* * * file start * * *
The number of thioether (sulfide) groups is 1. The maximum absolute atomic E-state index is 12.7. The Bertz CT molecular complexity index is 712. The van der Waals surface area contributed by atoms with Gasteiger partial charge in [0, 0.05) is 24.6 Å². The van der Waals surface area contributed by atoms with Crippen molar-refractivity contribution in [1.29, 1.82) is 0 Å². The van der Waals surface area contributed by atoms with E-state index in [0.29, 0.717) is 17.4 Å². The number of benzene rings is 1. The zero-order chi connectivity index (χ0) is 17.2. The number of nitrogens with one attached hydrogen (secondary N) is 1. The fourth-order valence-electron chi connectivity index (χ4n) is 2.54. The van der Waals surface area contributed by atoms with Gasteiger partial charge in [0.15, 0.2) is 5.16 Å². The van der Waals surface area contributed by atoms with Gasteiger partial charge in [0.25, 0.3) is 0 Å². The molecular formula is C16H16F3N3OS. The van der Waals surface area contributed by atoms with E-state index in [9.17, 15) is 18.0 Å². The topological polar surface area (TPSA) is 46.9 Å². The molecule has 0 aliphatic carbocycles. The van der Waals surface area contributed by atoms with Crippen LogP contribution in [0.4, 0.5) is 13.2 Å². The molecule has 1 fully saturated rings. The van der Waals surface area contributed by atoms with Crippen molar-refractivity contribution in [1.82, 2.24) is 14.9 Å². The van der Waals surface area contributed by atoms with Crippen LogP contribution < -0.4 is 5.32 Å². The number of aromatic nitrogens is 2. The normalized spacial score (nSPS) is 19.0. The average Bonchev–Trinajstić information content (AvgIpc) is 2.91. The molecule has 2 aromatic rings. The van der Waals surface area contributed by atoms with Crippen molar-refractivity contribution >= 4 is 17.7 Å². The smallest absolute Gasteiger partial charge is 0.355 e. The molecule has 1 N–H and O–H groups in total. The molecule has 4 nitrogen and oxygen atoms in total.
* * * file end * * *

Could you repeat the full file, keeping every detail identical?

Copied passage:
The number of thioether (sulfide) groups is 1. The maximum absolute atomic E-state index is 12.7. The Bertz CT molecular complexity index is 712. The van der Waals surface area contributed by atoms with Gasteiger partial charge in [0, 0.05) is 24.6 Å². The van der Waals surface area contributed by atoms with Crippen molar-refractivity contribution in [1.29, 1.82) is 0 Å². The van der Waals surface area contributed by atoms with E-state index in [0.29, 0.717) is 17.4 Å². The number of benzene rings is 1. The zero-order chi connectivity index (χ0) is 17.2. The number of nitrogens with one attached hydrogen (secondary N) is 1. The fourth-order valence-electron chi connectivity index (χ4n) is 2.54. The van der Waals surface area contributed by atoms with Gasteiger partial charge in [0.15, 0.2) is 5.16 Å². The van der Waals surface area contributed by atoms with Gasteiger partial charge in [0.25, 0.3) is 0 Å². The molecular formula is C16H16F3N3OS. The van der Waals surface area contributed by atoms with E-state index in [9.17, 15) is 18.0 Å². The topological polar surface area (TPSA) is 46.9 Å². The molecule has 0 aliphatic carbocycles. The van der Waals surface area contributed by atoms with Crippen LogP contribution in [0.4, 0.5) is 13.2 Å². The molecule has 1 fully saturated rings. The van der Waals surface area contributed by atoms with Crippen molar-refractivity contribution in [1.82, 2.24) is 14.9 Å². The van der Waals surface area contributed by atoms with Crippen LogP contribution < -0.4 is 5.32 Å². The number of aromatic nitrogens is 2. The normalized spacial score (nSPS) is 19.0. The average Bonchev–Trinajstić information content (AvgIpc) is 2.91. The molecule has 2 aromatic rings. The van der Waals surface area contributed by atoms with Crippen molar-refractivity contribution >= 4 is 17.7 Å². The smallest absolute Gasteiger partial charge is 0.355 e. The molecule has 1 N–H and O–H groups in total. The molecule has 4 nitrogen and oxygen atoms in total.